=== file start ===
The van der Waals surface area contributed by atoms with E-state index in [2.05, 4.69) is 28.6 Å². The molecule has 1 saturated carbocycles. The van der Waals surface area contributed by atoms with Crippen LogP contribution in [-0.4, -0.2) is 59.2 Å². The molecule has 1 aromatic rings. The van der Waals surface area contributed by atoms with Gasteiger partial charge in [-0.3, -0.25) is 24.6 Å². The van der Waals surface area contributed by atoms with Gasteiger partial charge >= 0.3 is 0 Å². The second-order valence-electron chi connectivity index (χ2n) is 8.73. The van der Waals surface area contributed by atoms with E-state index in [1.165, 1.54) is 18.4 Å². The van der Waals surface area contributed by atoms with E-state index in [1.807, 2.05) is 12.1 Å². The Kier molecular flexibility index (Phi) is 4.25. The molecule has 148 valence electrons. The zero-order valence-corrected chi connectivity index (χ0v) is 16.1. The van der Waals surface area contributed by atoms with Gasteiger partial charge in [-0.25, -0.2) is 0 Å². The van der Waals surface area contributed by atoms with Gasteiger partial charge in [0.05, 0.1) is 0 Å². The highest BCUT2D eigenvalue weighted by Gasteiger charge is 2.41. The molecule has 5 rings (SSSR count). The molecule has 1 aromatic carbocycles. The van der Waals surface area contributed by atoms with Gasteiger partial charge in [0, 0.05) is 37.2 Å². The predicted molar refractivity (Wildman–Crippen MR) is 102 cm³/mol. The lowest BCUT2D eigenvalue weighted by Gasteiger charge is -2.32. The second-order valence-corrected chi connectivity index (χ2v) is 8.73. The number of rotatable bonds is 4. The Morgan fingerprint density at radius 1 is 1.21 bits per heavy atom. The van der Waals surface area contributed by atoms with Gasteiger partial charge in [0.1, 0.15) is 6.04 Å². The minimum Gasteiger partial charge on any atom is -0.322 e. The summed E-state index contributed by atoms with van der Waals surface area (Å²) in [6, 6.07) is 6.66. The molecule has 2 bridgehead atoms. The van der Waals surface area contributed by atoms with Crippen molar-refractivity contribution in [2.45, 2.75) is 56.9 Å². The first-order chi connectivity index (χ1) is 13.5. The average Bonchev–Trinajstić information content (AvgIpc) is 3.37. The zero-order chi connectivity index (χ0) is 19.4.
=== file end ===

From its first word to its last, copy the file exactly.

The van der Waals surface area contributed by atoms with E-state index in [2.05, 4.69) is 28.6 Å². The molecule has 1 saturated carbocycles. The van der Waals surface area contributed by atoms with Crippen LogP contribution in [-0.4, -0.2) is 59.2 Å². The molecule has 1 aromatic rings. The van der Waals surface area contributed by atoms with Gasteiger partial charge in [-0.3, -0.25) is 24.6 Å². The van der Waals surface area contributed by atoms with Gasteiger partial charge >= 0.3 is 0 Å². The second-order valence-electron chi connectivity index (χ2n) is 8.73. The van der Waals surface area contributed by atoms with E-state index in [1.165, 1.54) is 18.4 Å². The van der Waals surface area contributed by atoms with E-state index in [1.807, 2.05) is 12.1 Å². The Kier molecular flexibility index (Phi) is 4.25. The molecule has 148 valence electrons. The zero-order valence-corrected chi connectivity index (χ0v) is 16.1. The van der Waals surface area contributed by atoms with Gasteiger partial charge in [-0.25, -0.2) is 0 Å². The van der Waals surface area contributed by atoms with Gasteiger partial charge in [0.05, 0.1) is 0 Å². The highest BCUT2D eigenvalue weighted by Gasteiger charge is 2.41. The molecule has 5 rings (SSSR count). The molecule has 1 aromatic carbocycles. The van der Waals surface area contributed by atoms with Gasteiger partial charge in [0, 0.05) is 37.2 Å². The predicted molar refractivity (Wildman–Crippen MR) is 102 cm³/mol. The lowest BCUT2D eigenvalue weighted by Gasteiger charge is -2.32. The second-order valence-corrected chi connectivity index (χ2v) is 8.73. The number of rotatable bonds is 4. The Morgan fingerprint density at radius 1 is 1.21 bits per heavy atom. The van der Waals surface area contributed by atoms with Gasteiger partial charge in [0.1, 0.15) is 6.04 Å². The minimum Gasteiger partial charge on any atom is -0.322 e. The summed E-state index contributed by atoms with van der Waals surface area (Å²) in [6, 6.07) is 6.66. The molecule has 2 bridgehead atoms. The van der Waals surface area contributed by atoms with Crippen molar-refractivity contribution in [2.45, 2.75) is 56.9 Å². The first-order chi connectivity index (χ1) is 13.5. The average Bonchev–Trinajstić information content (AvgIpc) is 3.37. The zero-order chi connectivity index (χ0) is 19.4.